“We know that we want to do some raw Hip Hop. That’s exactly the direction and feel we want, so that’s the basis of it. ‘Ye and I definitely know we want to do some pure Hip Hop.”
As an artist continues to perfect their craft, it becomes a necessity to shed their skin a few times and go through some transformations.
For Chicago’s Common, the rapper has gone through a full spin as he returns back to his roots with the upcoming release The Believer. Without a release date set as of now, the rapper is looking to have the album released around the summer.
From his beginnings to his transition, with some influence from Erykah Badu, to teaming with Kanye West and then feeling futuristic with Pharrell, Common still pushes the envelope of his own creativity whether the end result is perceived the way he feels it should be by the public.
With The Believer, the rapper enforces the fact that he is looking back to the past and wants to bring back the raw and uncut feel within his own project.
During an interview with Entertainment Weekly, he gave more details on what’s going on with the album right now.
“Yeah, I’m working on The Believer right now. I’m actually working with No I.D and Twilite Tone and Kanye West. Man, we’re looking forward to makeg some powerful music. It’s really in the beginning stages, the first quarter. I plan to really focus and get it done.”
The rapper also expressed his feelings towards linking back up with No I.D. and how their different artistic ventures still found a way to bring them together again.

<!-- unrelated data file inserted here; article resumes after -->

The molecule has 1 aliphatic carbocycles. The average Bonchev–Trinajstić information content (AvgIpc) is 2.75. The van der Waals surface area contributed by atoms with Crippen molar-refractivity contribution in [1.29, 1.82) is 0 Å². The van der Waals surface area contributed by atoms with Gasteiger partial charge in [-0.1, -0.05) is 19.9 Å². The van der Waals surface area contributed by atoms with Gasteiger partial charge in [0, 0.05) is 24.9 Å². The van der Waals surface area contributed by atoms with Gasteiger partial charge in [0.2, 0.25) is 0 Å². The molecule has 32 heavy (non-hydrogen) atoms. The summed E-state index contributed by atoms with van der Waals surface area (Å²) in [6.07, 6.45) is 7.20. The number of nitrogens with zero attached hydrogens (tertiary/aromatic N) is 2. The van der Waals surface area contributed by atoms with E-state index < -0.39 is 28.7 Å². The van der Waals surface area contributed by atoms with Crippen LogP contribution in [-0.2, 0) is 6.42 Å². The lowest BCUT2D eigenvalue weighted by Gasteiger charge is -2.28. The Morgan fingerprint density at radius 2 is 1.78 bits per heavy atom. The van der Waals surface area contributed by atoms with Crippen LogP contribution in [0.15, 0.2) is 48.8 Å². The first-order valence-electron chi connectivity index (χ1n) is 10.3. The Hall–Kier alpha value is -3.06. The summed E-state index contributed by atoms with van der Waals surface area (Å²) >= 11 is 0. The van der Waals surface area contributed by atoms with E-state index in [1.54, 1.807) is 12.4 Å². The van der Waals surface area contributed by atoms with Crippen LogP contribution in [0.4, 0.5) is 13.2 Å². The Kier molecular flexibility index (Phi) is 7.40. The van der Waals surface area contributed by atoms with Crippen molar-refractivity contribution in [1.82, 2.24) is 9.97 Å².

For those that are unaware, No I.D. was also reported to be the mentor of Kanye West when he was first coming up.
“It felt like, ‘Man, life is really, really good.’ It’s full circle. You meet up with the person who’s partially responsible for beginning your career, and you’re like, ‘Man, this is really cool that we meet at this place in our lives and our creative journeys and we really are enthused to work with each other.”
The history of Common and No I.D does, in fact, span back to the rapper’s beginnings and his initial rush into the Hip Hop game. The 1994 release of Resurrection was swamped with production from No I.D as well as his debut Can I Borrow A Dollar? and One Day It’ll All Make Sense, when the producer was primarily known as Immenslope.
He also worked with Twilite Tone in his early stages, so it almost feels like Common is starting off with a fresh page in his career and going back to Step One.
Part of an artist’s craft is the process of reinvention and being more innovative each time out. Standing still only creates a lane for everyone else to pass, but Common is aware of the fact that as time changes, he does the same, and must deliver art which is a representation of himself for the time.
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